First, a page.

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West End Mamma Mia! Star Mazz Murray on Graduating from Tanya to Donna, Performing in We Will Rock You for a Decade & More

West End Mamma Mia! Star Mazz Murray on Graduating from Tanya to Donna, Performing in We Will Rock You for a Decade & More
Mazz Murray as Donna in "Mamma Mia!"
(Photo: Brinkhoff & Mögenburg)

Mazz Murray (the snappy first name is short for Marianne) has lent her distinctive rock sound to such West End musical mainstays as We Will Rock You, as the Killer Queen, and Chicago. The gutsy, take-no-prisoners performer is now returning to Mamma Mia!, not in her previous supporting role as Tanya but, instead, taking on the leading part of Donna over the next year at the Novello Theatre. caught up with Murray early in her current run to discuss stepping up within a show and why she is happy to stay with jobs she loves.

What has it been like graduating to the lead role of Donna after two years on the West End in this same show as Tanya?
It’s most bizarre to find that when you know a show from one perspective, then you really don’t know it from another. I’ve found myself leaving the stage as Donna and going, “What’s next? What’s going to happen?” And they’re all looking at me like “How can you not know?”

Is it a quasi-surreal experience?
It’s like when you see friends out of context and you feel as if you don’t know them. Throw in the fact that you’re terrified and the adrenaline is rushing, and it’s going to take time to settle.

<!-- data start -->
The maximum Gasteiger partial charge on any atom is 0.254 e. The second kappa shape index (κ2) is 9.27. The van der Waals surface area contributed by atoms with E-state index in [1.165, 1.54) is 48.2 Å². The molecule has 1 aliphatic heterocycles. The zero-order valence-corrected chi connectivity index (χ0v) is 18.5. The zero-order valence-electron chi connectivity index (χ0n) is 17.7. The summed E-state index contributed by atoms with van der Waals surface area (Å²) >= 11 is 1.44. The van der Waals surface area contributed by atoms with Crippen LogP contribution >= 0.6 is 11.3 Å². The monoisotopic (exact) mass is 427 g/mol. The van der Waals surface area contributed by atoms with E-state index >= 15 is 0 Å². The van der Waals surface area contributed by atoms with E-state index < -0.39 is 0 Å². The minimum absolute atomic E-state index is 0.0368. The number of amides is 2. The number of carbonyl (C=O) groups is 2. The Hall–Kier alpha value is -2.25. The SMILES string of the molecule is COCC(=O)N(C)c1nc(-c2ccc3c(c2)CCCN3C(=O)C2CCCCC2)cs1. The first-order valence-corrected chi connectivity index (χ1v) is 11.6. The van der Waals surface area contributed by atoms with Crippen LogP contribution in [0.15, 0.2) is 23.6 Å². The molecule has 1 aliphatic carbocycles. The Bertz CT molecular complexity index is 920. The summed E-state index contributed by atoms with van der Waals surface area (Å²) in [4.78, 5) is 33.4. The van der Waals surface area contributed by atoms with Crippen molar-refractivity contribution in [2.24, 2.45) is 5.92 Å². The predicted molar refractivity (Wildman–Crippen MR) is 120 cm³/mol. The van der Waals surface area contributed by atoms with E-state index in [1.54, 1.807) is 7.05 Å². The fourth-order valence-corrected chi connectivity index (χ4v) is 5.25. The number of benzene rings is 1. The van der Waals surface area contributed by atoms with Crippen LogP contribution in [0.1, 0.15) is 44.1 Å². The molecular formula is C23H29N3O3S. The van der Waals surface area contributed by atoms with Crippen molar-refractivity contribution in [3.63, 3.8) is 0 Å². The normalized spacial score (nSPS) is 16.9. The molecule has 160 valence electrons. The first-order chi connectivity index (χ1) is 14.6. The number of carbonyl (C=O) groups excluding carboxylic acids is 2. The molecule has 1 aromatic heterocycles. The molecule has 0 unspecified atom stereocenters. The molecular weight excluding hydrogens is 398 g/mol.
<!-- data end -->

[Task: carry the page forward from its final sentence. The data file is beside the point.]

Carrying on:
Do you sometimes feel as if you could just snap back into playing Tanya?
Not now, I couldn’t remember it. I’m programmed for [Donna]. I know my story and the rest of it doesn’t matter: it’s as if we’re all finding our way with it afresh.

Aren’t the roles actually quite different?
Completely, though I do think anybody who can understand and deliver comedy, as with Tanya, has the ability to understand and deliver tragedy, as with Donna: the two go hand-in-hand and so I think the hardest part of it all is being able to show them that. I knew that it was going to be a bit of a mountain to climb.

Mazz Murray as Tanya (with Filippo Coffano as Pepper) in Mamma Mia! during the 2016-2017 season
(Photo: Brinkhoff & Mögenburg)

How did you persuade the powers that be?
I was given terrific advice by Ruthie Henshall who is a bit of a hero of mine and whom I had been working with. I said to her, “I’m in for Donna tomorrow and I can’t sleep; they don’t see me as Donna,” and she said, “Don’t be you”—which was the most wonderfully profound bit of advice. I stripped away everything they know about me and walked in basically as Donna, or at least my take on Donna. I thought, I’m either in the running or I’ve totally blown it.

What made you go for this upgrade in roles?
It had been done before by the late, great Louise Plowright [who died in 2016], so I knew it could be done and asked to be considered. I wanted to sing some of the best music in the world which is also some of the hardest music in the world because it’s been made famous by some of the best voices in the world: I just wanted to sing these songs.

And how has it been so far [less than a week into your new run]?
It’s much harder: it’s a marathon, it’s relentless. It’s like act two of Chicago for Velma in that you do not stop. I had a real laugh playing Tanya. I would come on, do something funny and leave and have tea: that’s your evening. But Donna is exhausting emotionally as well as musically and physically.